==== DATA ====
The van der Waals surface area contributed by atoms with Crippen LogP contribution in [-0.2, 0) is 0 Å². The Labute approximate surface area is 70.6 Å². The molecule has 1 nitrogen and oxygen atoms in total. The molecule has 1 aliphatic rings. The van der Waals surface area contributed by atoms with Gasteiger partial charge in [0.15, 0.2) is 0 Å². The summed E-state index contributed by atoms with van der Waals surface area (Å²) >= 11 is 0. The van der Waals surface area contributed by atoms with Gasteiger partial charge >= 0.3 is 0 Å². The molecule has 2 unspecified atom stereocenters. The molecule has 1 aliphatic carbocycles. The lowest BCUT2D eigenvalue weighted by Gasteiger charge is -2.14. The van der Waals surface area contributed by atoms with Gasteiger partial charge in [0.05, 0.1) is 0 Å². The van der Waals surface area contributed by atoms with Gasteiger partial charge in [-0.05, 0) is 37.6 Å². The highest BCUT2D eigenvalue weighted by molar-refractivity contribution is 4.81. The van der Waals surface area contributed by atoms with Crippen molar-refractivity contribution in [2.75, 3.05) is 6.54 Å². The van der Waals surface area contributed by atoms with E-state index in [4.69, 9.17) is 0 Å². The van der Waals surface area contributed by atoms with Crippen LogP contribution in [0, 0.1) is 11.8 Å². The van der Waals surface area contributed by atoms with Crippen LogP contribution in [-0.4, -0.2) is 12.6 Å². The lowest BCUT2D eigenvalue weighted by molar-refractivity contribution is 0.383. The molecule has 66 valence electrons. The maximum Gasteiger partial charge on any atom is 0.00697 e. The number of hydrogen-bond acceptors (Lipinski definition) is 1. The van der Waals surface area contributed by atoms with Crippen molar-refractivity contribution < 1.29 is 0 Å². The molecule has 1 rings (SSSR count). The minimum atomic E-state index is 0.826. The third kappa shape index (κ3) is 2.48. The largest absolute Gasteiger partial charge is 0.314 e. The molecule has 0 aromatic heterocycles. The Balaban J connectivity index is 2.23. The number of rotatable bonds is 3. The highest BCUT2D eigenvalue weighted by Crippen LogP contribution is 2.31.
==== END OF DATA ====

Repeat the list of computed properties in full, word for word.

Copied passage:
The van der Waals surface area contributed by atoms with Crippen LogP contribution in [-0.2, 0) is 0 Å². The Labute approximate surface area is 70.6 Å². The molecule has 1 nitrogen and oxygen atoms in total. The molecule has 1 aliphatic rings. The van der Waals surface area contributed by atoms with Gasteiger partial charge in [0.15, 0.2) is 0 Å². The summed E-state index contributed by atoms with van der Waals surface area (Å²) >= 11 is 0. The van der Waals surface area contributed by atoms with Gasteiger partial charge >= 0.3 is 0 Å². The molecule has 2 unspecified atom stereocenters. The molecule has 1 aliphatic carbocycles. The lowest BCUT2D eigenvalue weighted by Gasteiger charge is -2.14. The van der Waals surface area contributed by atoms with Gasteiger partial charge in [0.05, 0.1) is 0 Å². The van der Waals surface area contributed by atoms with Gasteiger partial charge in [-0.05, 0) is 37.6 Å². The highest BCUT2D eigenvalue weighted by molar-refractivity contribution is 4.81. The van der Waals surface area contributed by atoms with Crippen molar-refractivity contribution in [2.75, 3.05) is 6.54 Å². The van der Waals surface area contributed by atoms with E-state index in [4.69, 9.17) is 0 Å². The van der Waals surface area contributed by atoms with Crippen LogP contribution in [0, 0.1) is 11.8 Å². The van der Waals surface area contributed by atoms with Crippen LogP contribution in [-0.4, -0.2) is 12.6 Å². The lowest BCUT2D eigenvalue weighted by molar-refractivity contribution is 0.383. The molecule has 66 valence electrons. The maximum Gasteiger partial charge on any atom is 0.00697 e. The number of hydrogen-bond acceptors (Lipinski definition) is 1. The van der Waals surface area contributed by atoms with Crippen molar-refractivity contribution < 1.29 is 0 Å². The molecule has 1 rings (SSSR count). The minimum atomic E-state index is 0.826. The third kappa shape index (κ3) is 2.48. The largest absolute Gasteiger partial charge is 0.314 e. The molecule has 0 aromatic heterocycles. The Balaban J connectivity index is 2.23. The number of rotatable bonds is 3. The highest BCUT2D eigenvalue weighted by Crippen LogP contribution is 2.31.